DJI, Yuneec, and Qualcomm are just a few of the companies that showcased drone and UAV technologies at the Showcase. After hearing from over 42 companies during the CES, here are my 5 bold predictions for the future of drones.


1. Drones Will Be Automated

Today, drones are controlled by human operators. The new FAA regulations lay out a set of guidelines that every operator must abide by when flying their UAVs in US Airspace. The drones of tomorrow, however, may not require human operators at all. Startups and government agencies alike are researching technologies in areas of predictive and prescriptive analytics, allowing drones to analyze flight plans, detect and avoid obstacles, and communicate with one another, all in real time.

Silicon Valley Startup, DroneDeploy, and EU Startup, UAVIA, are just a few companies leading the developments in automated data collection and remote operation in the next generation of drones. DroneDeploy has developed a SAAS platform that allows users to automate data collection by allowing users to capture and analyze maps and 3D Models. UAVIA is developing connected drones and charging stations that remove the need for human operators.


2. Drones Will Take VR/AR to New Heights

With live-streaming videos and 10-second moments taking center stage,  we are entering an era where people can see the world in real-time, immerse themselves in another reality, and connect with one another like never before.

Drones connect us even further by providing a perspective that’s been unimaginable for centuries. Combining virtual and augmented reality systems with drone technologies present itself with a world of new possibilities. 360 cameras can be attached to drones and allow viewers to transport themselves to almost any location on the planet. More advanced systems can allow operators to control these drones in real time from across the world.

Startups like Drone Volt and Aerobo are pioneering this fusion of technology. Drone Volt specializes in the manufacturing, assembly, distribution and sales of advanced drones for professional usage, from audiovisual applications to security. They currently have a drone with ten, 4k cameras geared towards producing VR content. Aerobo is a drones-as-a-service company operating in entertainment, news, sports, real estate, industrial inspection, energy, and agriculture. The Aerobo Mini, their latest product, is a lightweight drone constructed with 3D printed plastic, reinforced with carbon fiber.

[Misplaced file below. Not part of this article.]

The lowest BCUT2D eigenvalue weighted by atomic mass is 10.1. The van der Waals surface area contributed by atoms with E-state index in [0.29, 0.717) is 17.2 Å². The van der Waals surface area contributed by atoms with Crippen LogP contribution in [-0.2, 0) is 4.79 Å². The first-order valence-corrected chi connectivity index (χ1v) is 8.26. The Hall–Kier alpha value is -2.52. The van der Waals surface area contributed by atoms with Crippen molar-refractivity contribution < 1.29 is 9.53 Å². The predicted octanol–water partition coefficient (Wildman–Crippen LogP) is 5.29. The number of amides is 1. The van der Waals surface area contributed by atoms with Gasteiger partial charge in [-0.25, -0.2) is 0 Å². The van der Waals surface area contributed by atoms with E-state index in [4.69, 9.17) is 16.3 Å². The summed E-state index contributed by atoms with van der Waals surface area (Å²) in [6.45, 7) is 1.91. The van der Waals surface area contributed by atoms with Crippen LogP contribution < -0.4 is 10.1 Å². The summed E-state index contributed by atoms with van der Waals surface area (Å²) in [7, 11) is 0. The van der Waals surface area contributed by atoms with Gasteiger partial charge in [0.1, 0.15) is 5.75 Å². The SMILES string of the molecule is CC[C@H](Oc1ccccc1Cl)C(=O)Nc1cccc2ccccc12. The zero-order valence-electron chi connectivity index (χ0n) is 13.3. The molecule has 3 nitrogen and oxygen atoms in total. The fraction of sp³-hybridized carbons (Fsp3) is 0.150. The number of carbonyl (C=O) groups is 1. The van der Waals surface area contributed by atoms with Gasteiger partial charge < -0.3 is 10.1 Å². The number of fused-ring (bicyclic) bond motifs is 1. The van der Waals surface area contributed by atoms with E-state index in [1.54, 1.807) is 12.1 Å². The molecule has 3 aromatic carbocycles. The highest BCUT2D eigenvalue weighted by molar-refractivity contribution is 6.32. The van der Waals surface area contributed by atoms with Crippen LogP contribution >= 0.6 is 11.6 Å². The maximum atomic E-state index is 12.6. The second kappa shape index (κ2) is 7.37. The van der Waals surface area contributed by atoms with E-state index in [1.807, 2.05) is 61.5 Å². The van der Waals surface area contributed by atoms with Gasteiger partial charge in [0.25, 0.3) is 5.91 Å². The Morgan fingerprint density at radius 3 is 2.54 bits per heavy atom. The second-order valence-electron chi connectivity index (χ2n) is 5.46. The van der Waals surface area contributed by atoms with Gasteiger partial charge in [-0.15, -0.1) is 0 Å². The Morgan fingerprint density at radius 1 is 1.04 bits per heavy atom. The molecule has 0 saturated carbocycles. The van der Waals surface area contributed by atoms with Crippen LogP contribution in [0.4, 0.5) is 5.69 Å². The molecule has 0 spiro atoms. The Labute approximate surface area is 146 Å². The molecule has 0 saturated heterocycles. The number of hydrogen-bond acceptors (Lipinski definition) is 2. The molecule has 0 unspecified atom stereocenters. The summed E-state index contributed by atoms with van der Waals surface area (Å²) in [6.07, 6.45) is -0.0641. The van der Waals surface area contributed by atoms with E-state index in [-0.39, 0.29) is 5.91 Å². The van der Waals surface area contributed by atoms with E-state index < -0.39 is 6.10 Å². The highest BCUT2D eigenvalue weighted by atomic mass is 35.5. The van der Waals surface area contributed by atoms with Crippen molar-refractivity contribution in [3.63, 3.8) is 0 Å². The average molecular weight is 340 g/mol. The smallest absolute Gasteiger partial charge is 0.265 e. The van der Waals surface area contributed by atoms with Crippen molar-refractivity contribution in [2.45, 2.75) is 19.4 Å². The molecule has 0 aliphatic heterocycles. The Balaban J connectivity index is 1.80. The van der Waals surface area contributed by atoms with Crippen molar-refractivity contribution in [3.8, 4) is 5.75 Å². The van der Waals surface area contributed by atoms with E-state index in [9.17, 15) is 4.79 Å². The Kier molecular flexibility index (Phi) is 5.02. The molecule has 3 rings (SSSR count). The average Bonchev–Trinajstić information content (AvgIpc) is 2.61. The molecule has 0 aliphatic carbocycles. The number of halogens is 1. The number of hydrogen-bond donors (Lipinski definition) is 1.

3. Drones Will Be The New Development Platform

The Smartphone fundamentally changed the way we communicate, navigate, shop, and more within the past decade. Drones are simply smartphones in the sky. They’re a set of processors and sensors with wings, set to disrupt numerous industries, including logistics, agriculture, and insurance. Google and Apple have developed ingeniously simple ways for developers to build on top of their platforms. Similarly, DJI is moving towards providing developers with the tools and resources needed to build on top of their platforms.

Numerous startups have taken advantage of drones as the new development platform, including FreeSkies and Airware. FreeSkies has developed an autonomous path planning interface that allows users to select 3D waypoints and automate their flightplans without any piloting experience. Airware has developed a platform for developers and enterprises to build applications from the sky.

star wars drone

4. Drones Will Fly in Swarms

Swarming technology is a form of artificial intelligence that will enable drones to imitate the flight patterns of certain insects. It could enable thousands of drones, working together, to achieve impossible tasks with current technology. They can assist in search and rescue missions, construct bridges in a matter of days, or even deliver goods to your doorstep. Advancements in artificial intelligence and cloud robotics will help lead the evolution of drones, where drones not only communicate with operators, but with one another.

The US Navy has initiated a Low-Cost UAV Swarming Technology (LOCUST) program to allow a single operator to control a swarm of up to 30 drones. The GRASP Laboratory at the University of Pennsylvania is researching drones that can sense and avoid one another and carry out tasks as a single unit. The CSAIL Laboratory at MIT is developing algorithms that can assist in drone navigation, surveillance, and mapping.

ehang drone

5. Drones Will Connect Our World

From advancing cellular technology to providing internet to remote areas, drone technology is connecting our world more than ever. Cellular companies are researching ways to extend cellular networks to the last gray areas on our map, while Facebook is developing a drone that can provide internet access to the furthest reaches of our planet. Facebook’s Internet.org is developing the Aquila drone using laser communications and millimeter wave systems to provide Internet coverage to areas of the world under-served by traditional connectivity infrastructure.